Anglophone crisis: suspected SCNC activist goes underground as Gov’t Intensifies Search

NEWS 04 Dec 2017
Anglophone crisis: suspected SCNC activist goes underground as Gov’t Intensifies Search


The Cameroon Government has launched man hunt for a renowned Masaka Bekondo cocoa farmer, Mr. Ponchenji Mbiojing George, following his involvement in the activities of the Southern Cameroon National Council, SCNC, a movement which seeks to protect the rights of Anglophones said to be marginalized by the majority Francophone.

According to family sources and some officials of SCNC, Mr. Ponchenji was arrested alongside others by the military, at the early stage of the Anglophone crisis while distributing flyers carrying calls for ghost town, no school and other SCNC documents in the two Anglophone regions of Cameroon.

The Bamenda-based activist, with cocoa farms in the South West Region, was placed under inhumane conditions while in detention, and was only released after signing an undertaking to stay off SCNC activities. Shortly after signing this undertaking, The SUN has it on good record that Mr. Ponchenji continued with his SCNC propaganda, despite poor health.  When he was tipped that security operatives were on his trail to arrest him, reports hold that he ran to the South West Region,and later left the town after the military destroyed his cocoa farm. In an attempt to seek refuge in Douala, Mr. Ponchenji Mbiojing was arrested and whisked to the Kondengui maximum security prison in Yaounde where he made many other Anglophones arrested in connection to conflict.

Ponchenji Mbiojing Georges, SCNC activist in hiding as he flees prosecution from the Yaounde cruel regime. – Copy

Family sources confirmed, as we went to press, that after several months at Kondengui, he managed to escape and might have sought refuge in Europe or the USA. With the launching of  investigations to trace and track down all alleged activists; both home and abroad considered as the hidden hands behind the ongoing Anglophone crisis, many analysts have conjectured that coming back to Cameroon with the current political atmosphere, and with the regime in power could mean the end of his life.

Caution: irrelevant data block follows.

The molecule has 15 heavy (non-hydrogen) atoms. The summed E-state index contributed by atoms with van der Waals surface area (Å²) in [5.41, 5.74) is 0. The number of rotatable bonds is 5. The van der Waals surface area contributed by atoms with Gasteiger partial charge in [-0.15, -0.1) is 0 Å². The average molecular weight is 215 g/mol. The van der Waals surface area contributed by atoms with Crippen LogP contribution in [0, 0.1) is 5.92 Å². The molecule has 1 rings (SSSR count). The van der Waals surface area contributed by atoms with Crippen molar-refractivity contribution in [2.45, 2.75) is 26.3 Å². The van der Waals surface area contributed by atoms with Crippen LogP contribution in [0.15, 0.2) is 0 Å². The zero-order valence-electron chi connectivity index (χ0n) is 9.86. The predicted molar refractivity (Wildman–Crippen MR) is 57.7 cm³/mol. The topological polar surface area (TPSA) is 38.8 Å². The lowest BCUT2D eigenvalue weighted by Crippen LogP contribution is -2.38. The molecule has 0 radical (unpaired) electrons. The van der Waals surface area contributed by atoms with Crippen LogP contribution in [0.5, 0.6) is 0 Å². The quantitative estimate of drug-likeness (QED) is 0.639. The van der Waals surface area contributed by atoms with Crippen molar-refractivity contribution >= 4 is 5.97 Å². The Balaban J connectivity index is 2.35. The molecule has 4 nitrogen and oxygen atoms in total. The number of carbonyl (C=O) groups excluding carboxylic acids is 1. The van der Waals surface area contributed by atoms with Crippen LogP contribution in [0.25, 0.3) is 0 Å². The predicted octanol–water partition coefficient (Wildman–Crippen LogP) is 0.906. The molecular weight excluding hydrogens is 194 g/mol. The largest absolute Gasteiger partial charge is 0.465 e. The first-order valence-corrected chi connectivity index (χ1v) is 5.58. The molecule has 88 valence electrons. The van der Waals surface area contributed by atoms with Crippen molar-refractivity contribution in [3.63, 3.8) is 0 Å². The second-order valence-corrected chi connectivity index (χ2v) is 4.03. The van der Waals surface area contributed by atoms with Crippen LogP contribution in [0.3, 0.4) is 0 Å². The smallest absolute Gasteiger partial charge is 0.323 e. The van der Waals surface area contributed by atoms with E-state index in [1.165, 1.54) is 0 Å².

As tension rages on in the restive North West and South West regions, several calls have been made for all protagonists to embrace peace for a better and new Cameroon. This has more or less fallen on deaf ears as the armed conflicts between the separatist fighters and the defense forces continue unabated, with multiple deaths recorded on both sides, houses razed, and villages burnt down, while Internally Displaced Persons keep increasing.

Meanwhile the government is sparing no effort at tracking down those it considers agents of destruction with trumped up charges including but not limited to propagation of false information, rebellion, revolution, secession, insurrection and non-possession of National Identity card, proffered against them. Even those abroad considered as activists and preaching against the marginalization of Southern Cameroons by the Yaounde regime, have equally been declared enemies of the State and tagged for prosecution.

According to a survey released by a group of Human Rights Organisations in Cameroon, the lives of activists of Anglophone extraction are now in danger as the two regions are no longer safe. Recent statistics by civil society organizations indicates the death toll is on a rise while there are claims that about 200 villages have been burnt down in the two regions, and some 430,000 people internally displaced. Thousands of other English-speaking Cameroonians are also residing in neighboring Nigeria as refugees. Efforts by the government to seek a pacific solution to the crisis through dialogue have been in vain as the “secessionist” say they would fight till the last man standing.

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